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Germany marks 75th anniversary of Dresden bombing as far right seeks to downplay Nazi crimes

Germany will mark 75 years since the destruction of Dresden in World War II on Thursday, with the far right seeking to inflate victim numbers and play down Nazi crimes.
President Frank-Walter Steinmeier will give a speech at Dresden’s Palace of Culture, walking a fine line between remembering those killed in the Allied air raids on the eastern city and stressing Germany‘s responsibility for the war.
At 1630 GMT, he will join thousands of residents in forming a human chain of “peace and tolerance” as church bells ring out.
But as in past years, the commemoration is set to attract neo-Nazis, while the far-right AfD party will man an information booth to tell the supposed “truth” about the bombings and demand a grander memorial for the victims.
Police are also bracing for a large demo by right-wing extremists on Saturday, which is expected to be met with counterprotests.

“The myth of the ‘city of innocence’ lives on,” the regional Saechsische Zeitung daily wrote, accusing the far right of using the commemorations “to minimise German war crimes”.
Martyrdom
Hundreds of British and American planes pounded Dresden with conventional and incendiary explosives from February 13-15 in 1945.
The ensuing firestorm killed some 25,000 people, historians have calculated, and left the baroque city known as “Florence on the Elbe” in ruins, wiping out its historic centre.
The devastation came to symbolise the horrors of war, much like the heavily bombed city of Coventry in England.
But in Germany, Dresden also became a focal point for neo-Nazis who have held “funeral marches” for the dead and given the city a martyrdom status that experts say is belied by historical facts.
This year’s anniversary is especially charged as Germany reels from a political scandal that erupted in neighbouring Thuringia state last week, where an AfD-backed candidate was elected state premier for the first time.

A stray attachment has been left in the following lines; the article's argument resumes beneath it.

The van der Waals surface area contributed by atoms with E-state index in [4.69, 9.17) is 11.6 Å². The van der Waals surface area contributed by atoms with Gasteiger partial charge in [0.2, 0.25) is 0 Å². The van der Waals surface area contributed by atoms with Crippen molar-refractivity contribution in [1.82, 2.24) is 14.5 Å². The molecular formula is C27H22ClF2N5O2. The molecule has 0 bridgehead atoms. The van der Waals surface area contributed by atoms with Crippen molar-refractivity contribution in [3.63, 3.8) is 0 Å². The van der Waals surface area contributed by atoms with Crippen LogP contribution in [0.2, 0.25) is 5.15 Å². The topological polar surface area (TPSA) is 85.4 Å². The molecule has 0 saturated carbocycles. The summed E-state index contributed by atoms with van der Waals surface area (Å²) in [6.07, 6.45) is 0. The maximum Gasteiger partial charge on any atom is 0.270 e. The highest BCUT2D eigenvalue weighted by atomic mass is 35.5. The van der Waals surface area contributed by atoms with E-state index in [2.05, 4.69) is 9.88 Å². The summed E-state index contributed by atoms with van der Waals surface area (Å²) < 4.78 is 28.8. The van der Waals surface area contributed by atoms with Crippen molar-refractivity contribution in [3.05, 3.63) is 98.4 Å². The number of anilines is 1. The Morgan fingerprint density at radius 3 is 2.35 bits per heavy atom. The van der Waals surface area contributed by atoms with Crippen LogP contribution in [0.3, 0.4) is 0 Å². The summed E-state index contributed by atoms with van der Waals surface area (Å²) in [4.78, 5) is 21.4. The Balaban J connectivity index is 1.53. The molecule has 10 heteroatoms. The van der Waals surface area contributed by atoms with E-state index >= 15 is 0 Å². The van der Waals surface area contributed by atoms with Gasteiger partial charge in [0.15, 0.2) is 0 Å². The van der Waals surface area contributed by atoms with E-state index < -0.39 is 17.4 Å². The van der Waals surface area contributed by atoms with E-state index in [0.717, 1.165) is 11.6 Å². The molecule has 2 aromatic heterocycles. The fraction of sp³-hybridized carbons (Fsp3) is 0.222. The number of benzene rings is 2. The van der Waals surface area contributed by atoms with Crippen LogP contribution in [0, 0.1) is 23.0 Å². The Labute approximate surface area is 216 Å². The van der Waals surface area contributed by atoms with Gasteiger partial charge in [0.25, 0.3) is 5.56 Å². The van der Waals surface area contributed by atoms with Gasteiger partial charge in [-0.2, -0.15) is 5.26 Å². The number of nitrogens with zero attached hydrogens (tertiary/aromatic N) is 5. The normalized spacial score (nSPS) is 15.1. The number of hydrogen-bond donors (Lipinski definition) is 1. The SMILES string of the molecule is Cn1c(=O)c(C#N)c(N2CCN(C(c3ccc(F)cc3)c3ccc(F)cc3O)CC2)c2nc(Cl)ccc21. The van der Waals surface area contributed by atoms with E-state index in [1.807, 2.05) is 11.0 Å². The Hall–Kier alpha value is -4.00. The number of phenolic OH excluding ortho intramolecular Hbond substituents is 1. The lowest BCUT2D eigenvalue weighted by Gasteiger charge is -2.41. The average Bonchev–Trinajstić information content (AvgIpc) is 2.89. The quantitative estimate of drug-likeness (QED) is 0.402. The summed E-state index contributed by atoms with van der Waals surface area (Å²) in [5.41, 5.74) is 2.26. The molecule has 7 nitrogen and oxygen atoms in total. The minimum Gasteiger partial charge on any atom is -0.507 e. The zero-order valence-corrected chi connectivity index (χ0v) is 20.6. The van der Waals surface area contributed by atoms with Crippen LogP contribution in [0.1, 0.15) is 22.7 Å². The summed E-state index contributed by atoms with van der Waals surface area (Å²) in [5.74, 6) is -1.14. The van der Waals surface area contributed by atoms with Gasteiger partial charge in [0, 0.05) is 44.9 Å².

Although he swiftly resigned, the drama marked a coup for the AfD — laying bare mainstream parties’ struggle to maintain the firewall against a party that has called for Germany to stop atoning for its Nazi past.
“Resurgent nationalism and right-wing populism are increasingly endangering the democratic remembrance culture,” Dresden’s mayor Dirk Hilbert told local radio.
Inflated figures
Some observers have questioned whether the indiscriminate bombing of Dresden was justified so late in the war, an argument hijacked by neo-Nazis eager to shift the focus onto atrocities committed by the victors of WWII.
The Allied forces, however, saw Dresden as a legitimate target on the eastern front because of its transport links and factories supporting the German military machine.
In the immediate aftermath, Nazi propagandists claimed over 200,000 people had lost their lives in Dresden — even though historical records showed early on they had simply added a zero to their estimates.
Yet right-wing extremists continue to cite wildly elevated tolls.
AfD co-leader Tino Chrupalla told Der Spiegel weekly that his grandmother and father recalled seeing “mountains of bodies” after the firebombing.
Despite the evidence to the contrary, he said he believes the victims numbered “around 100,000”, prompting critics to accuse him of historical revisionism.
Last year, AfD lawmaker Mario Lehmann caused uproar when he described the Dresden bombings as “a Holocaust” — a term usually reserved for the murder of six million Jews under Adolf Hitler.
Founded just seven years ago, the anti-Islam, anti-immigrant Alternative for Germany (AfD) has risen to become the largest opposition party in the national parliament.
It is most popular in the country’s former communist east. In Dresden’s Saxony state, the AfD came second in regional polls last year.
Dresden bombing survivor Ursula Elsner, who was 14 when her mother dragged her to safety past burning buildings, told Spiegel she was tired of the anniversary being misused for political gain.
The 89-year-old wants the occasion to serve as a warning against war.
“This day belongs to us,” she said.

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